Sona Nanotech has announced a partnership with GE Healthcare Life Sciences to produce a rapid-response test for the Covid-19 coronavirus, which has sent Sona shares up into uncharted territory.
The two companies announced Tuesday that they will jointly complete test development of the Sona Covid-19 Coronavirus rapid response lateral flow test. They will use GE Healthcare’s Fast Flow High Performance Membrane, or FFHP, in production of the test. Halifax-based Sona will retain all commercial rights to the resulting test.
Sona shares, which first traded on the alternative Canadian Securities Exchange in October 2018, surged 44 percent to 94 cents on Tuesday. The shares have soared almost 400 percent since the company announced Feb. 11 that it was developing a test for Covid-19. It now has a market capitalization (the total value of all its shares) of almost $50 million.
“It is exciting to work with a best-in-class partner like GE Healthcare Life Sciences, drawing on their expertise and to use the new FFHP Membrane,” said Sona CEO Darren Rowles in a statement. “With their help, we will be able to accelerate our work and hopefully bring this critical test to the market quicker.”
Originating in China in December, Covid-19 has spread around the world. There have been more than 90,000 cases globally, with more than 3,000 deaths.
Sona has developed two methods for the manufacture of rod-shaped gold nanoparticles for use in diagnostic testing. The company, which grew out of nanotechnology research conducted at St. Francis Xavier University, intends to use its technology in a disposable lateral flow test (similar to pregnancy tests that can be administered without skilled technicians or additional laboratory equipment).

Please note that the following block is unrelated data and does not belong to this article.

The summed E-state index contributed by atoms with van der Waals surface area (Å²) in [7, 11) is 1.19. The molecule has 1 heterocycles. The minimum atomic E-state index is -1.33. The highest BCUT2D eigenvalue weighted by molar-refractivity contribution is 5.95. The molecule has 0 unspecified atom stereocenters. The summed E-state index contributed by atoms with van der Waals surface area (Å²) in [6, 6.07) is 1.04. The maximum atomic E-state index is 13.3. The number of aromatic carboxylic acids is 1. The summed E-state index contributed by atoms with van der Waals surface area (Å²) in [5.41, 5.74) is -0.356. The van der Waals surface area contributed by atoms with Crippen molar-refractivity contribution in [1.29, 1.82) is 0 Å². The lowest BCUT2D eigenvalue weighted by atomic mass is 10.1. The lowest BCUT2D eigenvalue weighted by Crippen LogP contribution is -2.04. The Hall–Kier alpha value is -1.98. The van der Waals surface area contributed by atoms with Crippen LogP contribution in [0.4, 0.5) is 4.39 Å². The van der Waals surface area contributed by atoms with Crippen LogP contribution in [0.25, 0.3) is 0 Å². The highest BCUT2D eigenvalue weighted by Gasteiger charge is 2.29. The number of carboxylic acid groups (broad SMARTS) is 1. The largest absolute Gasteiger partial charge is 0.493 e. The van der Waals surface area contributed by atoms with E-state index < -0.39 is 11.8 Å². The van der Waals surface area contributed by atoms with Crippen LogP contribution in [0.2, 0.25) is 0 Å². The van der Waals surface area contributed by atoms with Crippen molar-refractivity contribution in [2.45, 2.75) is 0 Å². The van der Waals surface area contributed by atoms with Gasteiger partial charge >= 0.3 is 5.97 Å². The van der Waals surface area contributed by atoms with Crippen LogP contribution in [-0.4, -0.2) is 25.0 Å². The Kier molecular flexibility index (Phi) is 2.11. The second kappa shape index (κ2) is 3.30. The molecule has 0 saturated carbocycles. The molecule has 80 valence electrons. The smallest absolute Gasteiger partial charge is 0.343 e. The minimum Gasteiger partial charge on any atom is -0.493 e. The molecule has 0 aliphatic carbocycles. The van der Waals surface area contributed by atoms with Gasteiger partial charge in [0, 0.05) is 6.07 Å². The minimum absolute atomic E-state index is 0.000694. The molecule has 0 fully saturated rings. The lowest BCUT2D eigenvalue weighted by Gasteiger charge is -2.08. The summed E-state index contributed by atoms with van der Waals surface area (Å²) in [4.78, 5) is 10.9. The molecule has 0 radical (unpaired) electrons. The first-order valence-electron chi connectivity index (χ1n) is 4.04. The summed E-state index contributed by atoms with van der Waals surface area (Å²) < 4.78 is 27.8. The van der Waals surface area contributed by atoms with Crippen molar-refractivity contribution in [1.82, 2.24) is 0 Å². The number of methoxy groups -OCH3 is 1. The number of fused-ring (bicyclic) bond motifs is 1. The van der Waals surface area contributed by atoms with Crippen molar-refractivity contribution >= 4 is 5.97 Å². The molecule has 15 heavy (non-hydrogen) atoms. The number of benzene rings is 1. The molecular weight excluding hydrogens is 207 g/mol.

Currently, most Covid-19 virus testing uses molecular-based technology, a testing platform that typically costs more than $200 per test, takes two to four hours to produce results, and requires specialized laboratory equipment and skilled technicians, Sona said last month.
Lateral flow assays provide results in between five and 15 minutes and can be administered by a layperson, said the company. The new test is expected to cost less than $50. There is currently no lateral flow test specific to the Covid-19 strain of the coronavirus, the February statement said.
Sona and GE Healthcare said Tuesday they will work in parallel to complete the test prior to field testing. GE Healthcare – General Electric’s medical unit, which reports US$20 billion in annual sales – will support Sona through their studies as they work to get their test introduced into markets as quickly as possible.
Sona said it expects to provide near-term updates on the development of its rapid-response test.
The Sona Covid-19 lateral flow test will use GE Healthcare’s FFHP Membrane, which is specifically designed to allow for multiple optimization techniques (potentially allowing the test to become market ready sooner) and fast flow performance (potentially allowing for faster individual test results).
“This collaboration all started when Darren and I connected following my social media post offering to collaborate on a Covid-19 diagnostic,” said Klaus Hochleitner, the Global Lead of the Technology Product Specialist group at GE Healthcare Life Sciences. “This ties in to our daily mission of advancing and accelerating therapeutics, by supporting the global scientific community working tirelessly to address the Covid-19 outbreak.”